Finding Composite Primary Key Columns | John Morehouse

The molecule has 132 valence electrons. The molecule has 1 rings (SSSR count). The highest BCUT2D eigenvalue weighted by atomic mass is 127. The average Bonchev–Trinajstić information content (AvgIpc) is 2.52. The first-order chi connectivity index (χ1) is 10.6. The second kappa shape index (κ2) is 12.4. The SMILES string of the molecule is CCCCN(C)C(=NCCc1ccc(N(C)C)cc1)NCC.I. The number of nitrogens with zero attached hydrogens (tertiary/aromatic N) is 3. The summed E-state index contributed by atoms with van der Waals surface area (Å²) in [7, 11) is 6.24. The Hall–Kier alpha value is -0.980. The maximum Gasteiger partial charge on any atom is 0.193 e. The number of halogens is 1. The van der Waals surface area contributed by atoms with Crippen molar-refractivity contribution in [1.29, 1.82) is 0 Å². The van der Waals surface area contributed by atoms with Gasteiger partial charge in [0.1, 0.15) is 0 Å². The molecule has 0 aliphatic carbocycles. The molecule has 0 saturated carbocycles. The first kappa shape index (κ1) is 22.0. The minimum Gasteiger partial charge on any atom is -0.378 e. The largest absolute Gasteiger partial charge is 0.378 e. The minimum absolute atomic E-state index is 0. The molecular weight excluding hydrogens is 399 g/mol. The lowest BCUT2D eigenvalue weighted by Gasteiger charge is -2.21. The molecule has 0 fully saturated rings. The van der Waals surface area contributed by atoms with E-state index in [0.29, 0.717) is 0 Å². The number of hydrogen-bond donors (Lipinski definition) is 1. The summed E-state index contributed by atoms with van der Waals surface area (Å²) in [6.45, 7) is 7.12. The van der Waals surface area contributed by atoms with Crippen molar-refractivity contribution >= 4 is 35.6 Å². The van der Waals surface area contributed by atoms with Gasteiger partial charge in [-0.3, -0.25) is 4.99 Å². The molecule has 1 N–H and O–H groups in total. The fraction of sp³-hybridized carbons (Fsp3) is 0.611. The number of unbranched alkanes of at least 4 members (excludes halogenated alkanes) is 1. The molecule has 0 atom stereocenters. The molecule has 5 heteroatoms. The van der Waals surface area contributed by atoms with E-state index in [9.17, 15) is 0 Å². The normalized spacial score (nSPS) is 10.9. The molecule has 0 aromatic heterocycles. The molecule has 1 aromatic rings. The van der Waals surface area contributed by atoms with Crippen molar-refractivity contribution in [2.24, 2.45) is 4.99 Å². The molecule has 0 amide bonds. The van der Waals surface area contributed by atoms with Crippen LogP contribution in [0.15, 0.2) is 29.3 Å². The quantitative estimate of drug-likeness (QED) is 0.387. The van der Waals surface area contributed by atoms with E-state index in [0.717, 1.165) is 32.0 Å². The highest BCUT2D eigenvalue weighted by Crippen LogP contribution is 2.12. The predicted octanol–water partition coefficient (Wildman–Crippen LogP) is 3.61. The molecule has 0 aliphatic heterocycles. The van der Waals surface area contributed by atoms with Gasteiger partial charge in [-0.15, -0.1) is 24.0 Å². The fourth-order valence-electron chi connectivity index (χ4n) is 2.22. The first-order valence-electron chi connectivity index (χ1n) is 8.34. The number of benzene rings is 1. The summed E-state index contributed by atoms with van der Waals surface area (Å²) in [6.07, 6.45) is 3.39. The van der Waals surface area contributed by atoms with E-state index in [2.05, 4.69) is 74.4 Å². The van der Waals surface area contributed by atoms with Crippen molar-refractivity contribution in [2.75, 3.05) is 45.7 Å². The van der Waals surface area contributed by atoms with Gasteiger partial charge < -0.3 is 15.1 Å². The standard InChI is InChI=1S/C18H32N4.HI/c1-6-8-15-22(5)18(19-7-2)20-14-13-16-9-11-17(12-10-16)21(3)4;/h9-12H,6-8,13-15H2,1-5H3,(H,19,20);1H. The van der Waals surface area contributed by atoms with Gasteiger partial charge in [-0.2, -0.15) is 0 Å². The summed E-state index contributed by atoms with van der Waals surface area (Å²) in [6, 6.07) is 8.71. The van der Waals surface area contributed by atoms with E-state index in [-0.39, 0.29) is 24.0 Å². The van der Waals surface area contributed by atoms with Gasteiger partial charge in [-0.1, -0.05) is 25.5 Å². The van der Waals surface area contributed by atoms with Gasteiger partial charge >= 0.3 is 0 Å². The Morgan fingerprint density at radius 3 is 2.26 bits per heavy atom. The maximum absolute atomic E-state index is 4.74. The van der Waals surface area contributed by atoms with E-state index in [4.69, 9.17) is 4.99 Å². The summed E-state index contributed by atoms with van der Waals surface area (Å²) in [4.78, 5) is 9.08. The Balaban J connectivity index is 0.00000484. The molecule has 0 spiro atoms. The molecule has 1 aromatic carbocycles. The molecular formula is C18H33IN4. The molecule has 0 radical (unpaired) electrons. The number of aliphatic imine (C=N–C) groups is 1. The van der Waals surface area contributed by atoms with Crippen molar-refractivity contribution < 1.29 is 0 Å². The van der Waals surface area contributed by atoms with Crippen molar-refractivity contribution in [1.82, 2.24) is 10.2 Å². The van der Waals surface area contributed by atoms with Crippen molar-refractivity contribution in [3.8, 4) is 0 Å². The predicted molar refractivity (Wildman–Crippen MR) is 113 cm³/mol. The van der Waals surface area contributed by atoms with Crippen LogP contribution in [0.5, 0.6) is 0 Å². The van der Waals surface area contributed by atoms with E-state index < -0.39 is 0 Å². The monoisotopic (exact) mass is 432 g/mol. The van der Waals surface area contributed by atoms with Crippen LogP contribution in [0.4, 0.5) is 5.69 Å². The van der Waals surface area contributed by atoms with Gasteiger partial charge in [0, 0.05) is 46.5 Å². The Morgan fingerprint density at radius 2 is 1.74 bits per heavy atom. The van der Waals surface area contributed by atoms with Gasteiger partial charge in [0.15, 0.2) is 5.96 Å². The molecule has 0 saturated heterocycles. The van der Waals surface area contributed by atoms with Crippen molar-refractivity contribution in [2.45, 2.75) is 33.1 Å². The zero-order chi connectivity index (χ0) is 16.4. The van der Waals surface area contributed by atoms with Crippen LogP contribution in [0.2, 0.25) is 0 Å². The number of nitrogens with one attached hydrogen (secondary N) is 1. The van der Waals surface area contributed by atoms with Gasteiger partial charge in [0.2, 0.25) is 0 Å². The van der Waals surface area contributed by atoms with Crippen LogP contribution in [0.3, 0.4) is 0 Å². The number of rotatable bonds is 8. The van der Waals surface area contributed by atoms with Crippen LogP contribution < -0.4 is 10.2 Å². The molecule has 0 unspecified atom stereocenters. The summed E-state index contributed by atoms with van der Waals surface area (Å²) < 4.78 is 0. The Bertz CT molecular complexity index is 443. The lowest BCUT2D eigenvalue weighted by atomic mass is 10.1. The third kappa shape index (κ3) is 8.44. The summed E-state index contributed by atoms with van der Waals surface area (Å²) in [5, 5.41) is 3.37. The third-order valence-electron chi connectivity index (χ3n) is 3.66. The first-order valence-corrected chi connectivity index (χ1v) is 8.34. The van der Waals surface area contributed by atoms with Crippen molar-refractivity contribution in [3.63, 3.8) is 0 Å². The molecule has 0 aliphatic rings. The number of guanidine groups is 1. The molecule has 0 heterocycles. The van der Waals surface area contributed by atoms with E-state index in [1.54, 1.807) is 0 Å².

You never know when the idea for a script will make an appearance. I had to work with composite primary keys recently while working on a project for a client. More specifically, I had to create a process that would dynamically (dynamic SQL?! Say it isn't so?!) handle composite keys in an efficient manner. Usually, a primary key is just a single column that uniquely identifies a row within a table. However, a composite primary key consisting of 2 or more columns can be created. Regardless if the primary key is singular or composite, it provides identical functionality. In this particular instance, this process would perform data modifications based on the columns that composed the primary key. Thus I needed to be able to determine what columns are in the key. There is a limit to the number of columns you can have in a composite key. In SQL Server 2016 and newer, the limit is 32 columns and prior to that a primary key could have up to 16 columns. Keep in mind, neither limit is a